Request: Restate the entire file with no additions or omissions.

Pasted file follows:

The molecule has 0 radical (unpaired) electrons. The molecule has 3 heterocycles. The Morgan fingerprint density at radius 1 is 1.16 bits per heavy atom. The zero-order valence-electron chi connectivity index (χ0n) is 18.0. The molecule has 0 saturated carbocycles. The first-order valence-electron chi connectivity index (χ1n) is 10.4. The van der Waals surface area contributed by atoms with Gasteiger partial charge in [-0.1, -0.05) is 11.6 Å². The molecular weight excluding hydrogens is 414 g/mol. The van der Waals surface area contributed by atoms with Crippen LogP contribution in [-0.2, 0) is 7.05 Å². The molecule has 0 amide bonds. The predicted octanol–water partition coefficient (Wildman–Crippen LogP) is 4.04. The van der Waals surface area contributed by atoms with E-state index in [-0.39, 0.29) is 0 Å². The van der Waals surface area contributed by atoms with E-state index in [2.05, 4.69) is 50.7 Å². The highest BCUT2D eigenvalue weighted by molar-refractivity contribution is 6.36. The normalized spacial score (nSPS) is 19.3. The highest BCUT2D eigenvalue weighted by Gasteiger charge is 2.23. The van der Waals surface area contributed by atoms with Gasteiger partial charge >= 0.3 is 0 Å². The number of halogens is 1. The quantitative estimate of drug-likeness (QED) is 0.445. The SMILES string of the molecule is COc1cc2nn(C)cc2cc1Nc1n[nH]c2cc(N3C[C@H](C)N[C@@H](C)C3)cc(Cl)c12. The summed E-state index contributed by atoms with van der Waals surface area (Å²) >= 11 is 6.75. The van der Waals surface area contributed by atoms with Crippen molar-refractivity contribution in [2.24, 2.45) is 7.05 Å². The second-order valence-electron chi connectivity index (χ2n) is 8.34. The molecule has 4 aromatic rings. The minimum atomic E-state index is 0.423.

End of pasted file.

The molecule has 0 radical (unpaired) electrons. The molecule has 3 heterocycles. The Morgan fingerprint density at radius 1 is 1.16 bits per heavy atom. The zero-order valence-electron chi connectivity index (χ0n) is 18.0. The molecule has 0 saturated carbocycles. The first-order valence-electron chi connectivity index (χ1n) is 10.4. The van der Waals surface area contributed by atoms with Gasteiger partial charge in [-0.1, -0.05) is 11.6 Å². The molecular weight excluding hydrogens is 414 g/mol. The van der Waals surface area contributed by atoms with Crippen LogP contribution in [-0.2, 0) is 7.05 Å². The molecule has 0 amide bonds. The predicted octanol–water partition coefficient (Wildman–Crippen LogP) is 4.04. The van der Waals surface area contributed by atoms with E-state index in [-0.39, 0.29) is 0 Å². The van der Waals surface area contributed by atoms with E-state index in [2.05, 4.69) is 50.7 Å². The highest BCUT2D eigenvalue weighted by molar-refractivity contribution is 6.36. The normalized spacial score (nSPS) is 19.3. The highest BCUT2D eigenvalue weighted by Gasteiger charge is 2.23. The van der Waals surface area contributed by atoms with Gasteiger partial charge >= 0.3 is 0 Å². The number of halogens is 1. The quantitative estimate of drug-likeness (QED) is 0.445. The SMILES string of the molecule is COc1cc2nn(C)cc2cc1Nc1n[nH]c2cc(N3C[C@H](C)N[C@@H](C)C3)cc(Cl)c12. The summed E-state index contributed by atoms with van der Waals surface area (Å²) >= 11 is 6.75. The van der Waals surface area contributed by atoms with Crippen molar-refractivity contribution in [2.24, 2.45) is 7.05 Å². The second-order valence-electron chi connectivity index (χ2n) is 8.34. The molecule has 4 aromatic rings. The minimum atomic E-state index is 0.423.